Trump’s election made Russia a hostage of the battle raging in U.S. domestic politics. This time around, Biden’s victory wouldn’t be the worst thing for Russia.
The latest EU sanctions against Russia send a clear signal: it’s not enough for individuals to have liberal ideas and reformist intentions; those ideas and intentions must be noticeable in the actions of the Russian state.
Bilateral nuclear arms control is being succeeded in a polycentric nuclear world by deregulation. Rather than mourn arms control, we should focus on complimenting deterrence—which has been and will remain the bedrock of strategic stability—with reliable communication, contacts, transparency, and restraint among relevant parties.
Moscow has repeatedly rejected any responsibility for its most contentious actions. As a result, Berlin’s trust and willingness to invest in the relationship with Russia has been wearing down for years.
Berlin is ending the era launched by Gorbachev of a trusting and friendly relationship with Moscow. Russia, for its part, no longer expects anything from Germany, and therefore does not feel obliged to take into account its opinion or interests.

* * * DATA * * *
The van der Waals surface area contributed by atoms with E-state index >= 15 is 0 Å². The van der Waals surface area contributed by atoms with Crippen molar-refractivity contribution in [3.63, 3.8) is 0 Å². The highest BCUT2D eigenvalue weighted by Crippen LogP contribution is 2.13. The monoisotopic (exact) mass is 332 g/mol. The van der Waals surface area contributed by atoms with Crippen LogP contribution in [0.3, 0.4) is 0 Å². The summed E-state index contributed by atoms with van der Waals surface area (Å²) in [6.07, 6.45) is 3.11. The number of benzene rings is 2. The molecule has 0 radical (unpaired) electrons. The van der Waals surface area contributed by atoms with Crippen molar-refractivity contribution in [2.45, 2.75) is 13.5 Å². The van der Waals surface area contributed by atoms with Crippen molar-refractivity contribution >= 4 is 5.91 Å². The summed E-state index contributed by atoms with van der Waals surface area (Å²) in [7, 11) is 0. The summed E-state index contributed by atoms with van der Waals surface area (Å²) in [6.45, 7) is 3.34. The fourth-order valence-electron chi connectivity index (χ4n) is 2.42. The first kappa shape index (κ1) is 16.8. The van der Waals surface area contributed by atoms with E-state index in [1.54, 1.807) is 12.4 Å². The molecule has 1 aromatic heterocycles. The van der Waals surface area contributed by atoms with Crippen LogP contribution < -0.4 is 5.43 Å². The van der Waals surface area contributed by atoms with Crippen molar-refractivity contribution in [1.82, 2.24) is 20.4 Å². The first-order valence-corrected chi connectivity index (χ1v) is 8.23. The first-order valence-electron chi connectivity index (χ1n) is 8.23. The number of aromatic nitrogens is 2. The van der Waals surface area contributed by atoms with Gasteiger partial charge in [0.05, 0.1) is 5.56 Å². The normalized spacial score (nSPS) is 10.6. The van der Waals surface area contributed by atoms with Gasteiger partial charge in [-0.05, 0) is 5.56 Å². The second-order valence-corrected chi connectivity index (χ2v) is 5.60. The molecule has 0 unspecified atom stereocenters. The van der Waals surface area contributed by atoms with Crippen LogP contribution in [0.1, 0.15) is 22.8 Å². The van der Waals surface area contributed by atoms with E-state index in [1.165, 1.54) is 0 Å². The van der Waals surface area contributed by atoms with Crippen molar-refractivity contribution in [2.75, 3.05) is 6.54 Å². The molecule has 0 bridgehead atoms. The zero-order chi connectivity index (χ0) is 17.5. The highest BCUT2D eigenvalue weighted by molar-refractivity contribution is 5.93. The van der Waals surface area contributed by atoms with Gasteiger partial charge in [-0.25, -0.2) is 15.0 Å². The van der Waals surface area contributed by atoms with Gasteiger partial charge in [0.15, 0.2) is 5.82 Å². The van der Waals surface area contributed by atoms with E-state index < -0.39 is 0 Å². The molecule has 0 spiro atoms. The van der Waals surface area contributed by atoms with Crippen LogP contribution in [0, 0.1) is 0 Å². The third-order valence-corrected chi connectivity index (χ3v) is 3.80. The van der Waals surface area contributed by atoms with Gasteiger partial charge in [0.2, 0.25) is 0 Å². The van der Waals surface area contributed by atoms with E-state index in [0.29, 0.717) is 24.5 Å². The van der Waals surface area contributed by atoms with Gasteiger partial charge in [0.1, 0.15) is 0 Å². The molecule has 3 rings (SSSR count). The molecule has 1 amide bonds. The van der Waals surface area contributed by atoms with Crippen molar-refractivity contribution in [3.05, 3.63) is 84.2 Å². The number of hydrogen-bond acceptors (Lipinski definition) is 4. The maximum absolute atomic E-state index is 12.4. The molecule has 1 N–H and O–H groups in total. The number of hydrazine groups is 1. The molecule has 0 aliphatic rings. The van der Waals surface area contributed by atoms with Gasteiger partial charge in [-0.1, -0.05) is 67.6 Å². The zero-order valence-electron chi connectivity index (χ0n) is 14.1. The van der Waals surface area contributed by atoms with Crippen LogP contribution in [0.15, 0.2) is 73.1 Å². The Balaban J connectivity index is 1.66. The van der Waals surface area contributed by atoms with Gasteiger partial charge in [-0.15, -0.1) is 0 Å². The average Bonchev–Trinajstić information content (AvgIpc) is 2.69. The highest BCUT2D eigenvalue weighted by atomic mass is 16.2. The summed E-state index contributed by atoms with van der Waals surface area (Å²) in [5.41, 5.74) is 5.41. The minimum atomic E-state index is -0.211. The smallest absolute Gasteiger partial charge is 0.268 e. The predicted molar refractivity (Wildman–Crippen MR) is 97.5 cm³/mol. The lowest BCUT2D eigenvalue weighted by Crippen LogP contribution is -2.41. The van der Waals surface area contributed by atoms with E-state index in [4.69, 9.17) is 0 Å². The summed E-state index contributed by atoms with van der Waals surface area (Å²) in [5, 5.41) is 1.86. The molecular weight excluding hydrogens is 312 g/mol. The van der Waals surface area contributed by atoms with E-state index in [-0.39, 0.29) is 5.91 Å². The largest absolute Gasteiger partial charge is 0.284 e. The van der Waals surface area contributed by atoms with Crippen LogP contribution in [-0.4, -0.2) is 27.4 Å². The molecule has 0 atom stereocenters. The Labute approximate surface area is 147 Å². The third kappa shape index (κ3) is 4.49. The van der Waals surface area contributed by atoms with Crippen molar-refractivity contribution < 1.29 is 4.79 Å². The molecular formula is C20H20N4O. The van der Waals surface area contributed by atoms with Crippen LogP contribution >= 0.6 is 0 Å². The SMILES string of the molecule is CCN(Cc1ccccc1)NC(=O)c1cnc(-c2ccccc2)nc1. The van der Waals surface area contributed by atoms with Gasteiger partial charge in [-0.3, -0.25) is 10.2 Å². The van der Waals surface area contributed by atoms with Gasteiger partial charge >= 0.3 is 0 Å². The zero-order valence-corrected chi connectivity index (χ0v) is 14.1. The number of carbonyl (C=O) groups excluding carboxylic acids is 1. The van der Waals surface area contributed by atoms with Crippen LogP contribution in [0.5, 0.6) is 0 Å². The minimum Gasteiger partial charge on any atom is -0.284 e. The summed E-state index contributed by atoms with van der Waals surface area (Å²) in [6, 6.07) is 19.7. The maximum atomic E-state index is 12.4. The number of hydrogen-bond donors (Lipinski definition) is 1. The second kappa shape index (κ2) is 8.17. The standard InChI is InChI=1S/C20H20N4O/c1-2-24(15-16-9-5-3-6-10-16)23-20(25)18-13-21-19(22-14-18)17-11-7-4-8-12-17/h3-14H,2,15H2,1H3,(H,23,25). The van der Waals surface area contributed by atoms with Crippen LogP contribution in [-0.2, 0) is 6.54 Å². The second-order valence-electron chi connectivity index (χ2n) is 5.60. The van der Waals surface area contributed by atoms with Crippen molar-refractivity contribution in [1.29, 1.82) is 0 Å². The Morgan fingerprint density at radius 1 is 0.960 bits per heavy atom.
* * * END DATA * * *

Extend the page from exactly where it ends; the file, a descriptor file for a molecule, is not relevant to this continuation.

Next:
A new cold war is being waged without rules and without any kind of visible desire from the Russian side to initiate a new “détente,” or at least a “reset”.
For the foreseeable future, Russian-Chinese relations are likely to be closer, and more productive than Russian-American ones. This is not based on emotions, but on national interests.
Alexander Gabuev is joined by Dmitri Trenin and Elena Chernenko to discuss what impact the global pandemic has had—and will continue to have—on Russian foreign policy.
John Bolton suggests that Putin can play Trump like a fiddle. The truth is that under the forty-fifth U.S. president, the bilateral relationship with Russia is now as bad as at any time since the early 1980s.
As long as the Kosovo dispute remains a make-or-break factor in Serbian politics, every Serbian government will need an open door in Moscow.